To understand where you really are (or to plan your next trip), do browse Metsker Maps (1511 1st Ave.; 206-623-8747, www.metskers.com). Great shop for travelers, hikers and geo-nerds. Maps, globes, books.
Don’t go looking for an early snack at De Laurenti Specialty Food & Wine (1435 1st Ave.; 206-622-0141, www.delaurenti.com). This beloved source for Italian ingredients and snacks doesn’t open until 9 most mornings, 10 on Sundays. But the long table in front is a great spot for strong coffee and tasty raisin croissants.
Do try Ghost Alley Espresso and Market Ghost Tours (1499 Post Alley; 206-805-0195, www.ghostalleyespresso.com, www.seattleghost.com). Mercedes Carrabba converted a 147-square-foot closet into this snug caffeine haven and tour-guide headquarters. Coffee $1.75-$4.25. Besides spooky stuff, her tours feature plenty of legit history. Adults pay $16.50 for a 75-minute tour.
Do have breakfast at Lowell’s (1519 Pike Place; 206-622-2036, www.eatatlowells.com) and watch a ferry glide through the sound. Opens at 7 a.m. daily. "Almost classy since 1957," the signs say. Also open for lunch and dinner. Dining areas on three levels, big views and cinnamon rolls almost as big. Dinner main dishes $13-$31; breakfast dishes $8-$21.
If you’re young and pinching pennies, do explore the Green Tortoise Hostel (105 Pike St.; 206-340-1222, www.greentortoise.com). It’s reasonably clean, with a prime location. Rates typically $30-$36 per bed per night; private rooms $78-$82. Shaggy travelers from many lands share dorm rooms (some single-sex, some coed) with four to eight bunk beds. Breakfasts are free, as is dinner three nights a week.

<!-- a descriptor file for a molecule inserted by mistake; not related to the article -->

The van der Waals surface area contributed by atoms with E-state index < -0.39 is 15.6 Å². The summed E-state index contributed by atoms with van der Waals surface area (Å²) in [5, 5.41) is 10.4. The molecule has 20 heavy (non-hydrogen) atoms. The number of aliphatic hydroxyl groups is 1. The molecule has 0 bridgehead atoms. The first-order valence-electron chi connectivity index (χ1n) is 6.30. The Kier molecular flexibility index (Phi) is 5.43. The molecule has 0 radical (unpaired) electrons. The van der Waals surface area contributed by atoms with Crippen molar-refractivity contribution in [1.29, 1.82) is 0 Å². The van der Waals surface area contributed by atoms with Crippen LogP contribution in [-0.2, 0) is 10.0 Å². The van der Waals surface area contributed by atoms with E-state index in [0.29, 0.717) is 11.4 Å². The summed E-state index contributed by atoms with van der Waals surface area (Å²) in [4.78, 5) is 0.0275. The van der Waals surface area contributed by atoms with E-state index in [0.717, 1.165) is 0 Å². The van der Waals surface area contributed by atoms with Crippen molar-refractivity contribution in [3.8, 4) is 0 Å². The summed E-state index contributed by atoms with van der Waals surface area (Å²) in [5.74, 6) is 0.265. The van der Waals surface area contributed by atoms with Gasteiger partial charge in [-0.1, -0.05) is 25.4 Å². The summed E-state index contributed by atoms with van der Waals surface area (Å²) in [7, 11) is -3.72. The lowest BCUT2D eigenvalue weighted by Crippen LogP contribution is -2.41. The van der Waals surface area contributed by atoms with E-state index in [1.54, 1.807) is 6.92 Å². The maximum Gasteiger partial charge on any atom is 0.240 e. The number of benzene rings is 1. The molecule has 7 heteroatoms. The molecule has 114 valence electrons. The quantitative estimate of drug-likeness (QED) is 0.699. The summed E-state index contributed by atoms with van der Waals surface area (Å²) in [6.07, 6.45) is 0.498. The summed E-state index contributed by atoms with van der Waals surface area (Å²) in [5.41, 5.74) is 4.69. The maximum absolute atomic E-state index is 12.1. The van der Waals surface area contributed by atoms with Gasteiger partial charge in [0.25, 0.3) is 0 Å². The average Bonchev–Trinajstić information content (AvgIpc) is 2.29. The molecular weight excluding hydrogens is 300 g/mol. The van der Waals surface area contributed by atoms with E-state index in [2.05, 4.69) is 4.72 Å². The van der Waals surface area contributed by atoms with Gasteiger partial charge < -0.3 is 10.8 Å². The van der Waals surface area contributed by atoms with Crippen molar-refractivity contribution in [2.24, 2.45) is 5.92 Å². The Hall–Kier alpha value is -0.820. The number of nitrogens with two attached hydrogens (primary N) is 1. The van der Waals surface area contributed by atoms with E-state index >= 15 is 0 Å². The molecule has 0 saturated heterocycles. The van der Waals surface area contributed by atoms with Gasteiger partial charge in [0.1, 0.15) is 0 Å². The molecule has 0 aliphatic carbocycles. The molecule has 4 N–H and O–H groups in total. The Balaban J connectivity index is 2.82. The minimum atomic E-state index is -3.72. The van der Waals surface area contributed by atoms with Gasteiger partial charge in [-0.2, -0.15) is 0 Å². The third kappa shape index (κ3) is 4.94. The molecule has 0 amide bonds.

Do look for Soul Cat Guitars (www.soulcatguitar.com) among the market’s craft stalls. The cat in question is Dean Moller, a veteran woodworker and musician who makes guitars and ukulele from colorful cigar boxes ($280-$695).
If you need a quick bite and some prime people-watching, do dip into Sisters European Cafe (1530 Post Alley; 206-623-6723, www.sisterseuropeancafe.com). Best observation seats are the counter stools facing the alley. Breakfast and lunch. Most sandwiches $6.95-$9.95.
Do try the first Starbucks (1912 Pike Place; 206-448-8762, www.bit.ly/10lJOOf), which always seems to have buskers outside and a line of people buying merchandise. The first Starbucks opened a block away (building now gone) in 1971, then moved here in 1976.
For a romantic dinner, do head to the Pink Door (1919 Post Alley; 206-443-3241, www.thepinkdoor.net), which dates to 1981. The menu is Italian. Enormous patio, frequent live music, and sometimes you’ll find a trapeze artist, in burlesque attire, hovering over indoor diners. (It’s a short act, but memorable.) Main dishes $17-$28.
Even if it doesn’t rain, you do need to duck into the Seattle Art Museum (1300 1st Ave.; 206-654-3100, www.seattleartmuseum.org). On view through Jan. 11: "Pop Departures," featuring the works of icons such as Andy Warhol, Roy Lichtenstein, Robert Indiana and Claes Oldenburg.
Christopher Reynolds, Los Angeles Times